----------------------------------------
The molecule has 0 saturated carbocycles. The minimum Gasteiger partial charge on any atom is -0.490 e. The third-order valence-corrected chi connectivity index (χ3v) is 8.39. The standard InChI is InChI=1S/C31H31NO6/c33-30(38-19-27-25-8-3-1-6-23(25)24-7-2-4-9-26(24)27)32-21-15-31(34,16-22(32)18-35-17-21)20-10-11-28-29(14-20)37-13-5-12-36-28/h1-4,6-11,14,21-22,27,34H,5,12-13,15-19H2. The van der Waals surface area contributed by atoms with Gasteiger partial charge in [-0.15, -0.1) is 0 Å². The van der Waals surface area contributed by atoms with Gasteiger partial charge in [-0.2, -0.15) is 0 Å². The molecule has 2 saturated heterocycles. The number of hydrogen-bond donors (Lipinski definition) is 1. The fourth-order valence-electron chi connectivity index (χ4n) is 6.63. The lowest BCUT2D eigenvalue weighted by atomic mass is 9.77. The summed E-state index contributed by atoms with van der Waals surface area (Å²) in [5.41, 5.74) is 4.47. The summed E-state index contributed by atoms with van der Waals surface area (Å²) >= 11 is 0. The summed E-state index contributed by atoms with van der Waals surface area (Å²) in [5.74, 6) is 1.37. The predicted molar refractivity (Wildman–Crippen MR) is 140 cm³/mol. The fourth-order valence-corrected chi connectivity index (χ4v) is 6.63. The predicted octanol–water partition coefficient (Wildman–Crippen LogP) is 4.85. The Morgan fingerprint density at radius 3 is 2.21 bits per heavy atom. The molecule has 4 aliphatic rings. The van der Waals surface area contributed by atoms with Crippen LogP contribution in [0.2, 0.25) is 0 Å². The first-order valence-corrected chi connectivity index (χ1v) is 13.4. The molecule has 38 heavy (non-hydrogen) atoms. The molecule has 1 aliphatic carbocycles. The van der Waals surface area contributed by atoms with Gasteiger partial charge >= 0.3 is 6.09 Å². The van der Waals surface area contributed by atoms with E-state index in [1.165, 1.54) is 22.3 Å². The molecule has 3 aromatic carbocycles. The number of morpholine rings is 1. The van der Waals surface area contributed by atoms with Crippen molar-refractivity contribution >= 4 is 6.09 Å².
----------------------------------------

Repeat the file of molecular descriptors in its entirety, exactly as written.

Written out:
The molecule has 0 saturated carbocycles. The minimum Gasteiger partial charge on any atom is -0.490 e. The third-order valence-corrected chi connectivity index (χ3v) is 8.39. The standard InChI is InChI=1S/C31H31NO6/c33-30(38-19-27-25-8-3-1-6-23(25)24-7-2-4-9-26(24)27)32-21-15-31(34,16-22(32)18-35-17-21)20-10-11-28-29(14-20)37-13-5-12-36-28/h1-4,6-11,14,21-22,27,34H,5,12-13,15-19H2. The van der Waals surface area contributed by atoms with Gasteiger partial charge in [-0.15, -0.1) is 0 Å². The van der Waals surface area contributed by atoms with Gasteiger partial charge in [-0.2, -0.15) is 0 Å². The molecule has 2 saturated heterocycles. The number of hydrogen-bond donors (Lipinski definition) is 1. The fourth-order valence-electron chi connectivity index (χ4n) is 6.63. The lowest BCUT2D eigenvalue weighted by atomic mass is 9.77. The summed E-state index contributed by atoms with van der Waals surface area (Å²) in [5.41, 5.74) is 4.47. The summed E-state index contributed by atoms with van der Waals surface area (Å²) >= 11 is 0. The summed E-state index contributed by atoms with van der Waals surface area (Å²) in [5.74, 6) is 1.37. The predicted molar refractivity (Wildman–Crippen MR) is 140 cm³/mol. The fourth-order valence-corrected chi connectivity index (χ4v) is 6.63. The predicted octanol–water partition coefficient (Wildman–Crippen LogP) is 4.85. The Morgan fingerprint density at radius 3 is 2.21 bits per heavy atom. The molecule has 4 aliphatic rings. The van der Waals surface area contributed by atoms with Crippen LogP contribution in [0.2, 0.25) is 0 Å². The first-order valence-corrected chi connectivity index (χ1v) is 13.4. The molecule has 38 heavy (non-hydrogen) atoms. The molecule has 1 aliphatic carbocycles. The van der Waals surface area contributed by atoms with Gasteiger partial charge >= 0.3 is 6.09 Å². The van der Waals surface area contributed by atoms with E-state index in [1.165, 1.54) is 22.3 Å². The molecule has 3 aromatic carbocycles. The number of morpholine rings is 1. The van der Waals surface area contributed by atoms with Crippen molar-refractivity contribution >= 4 is 6.09 Å².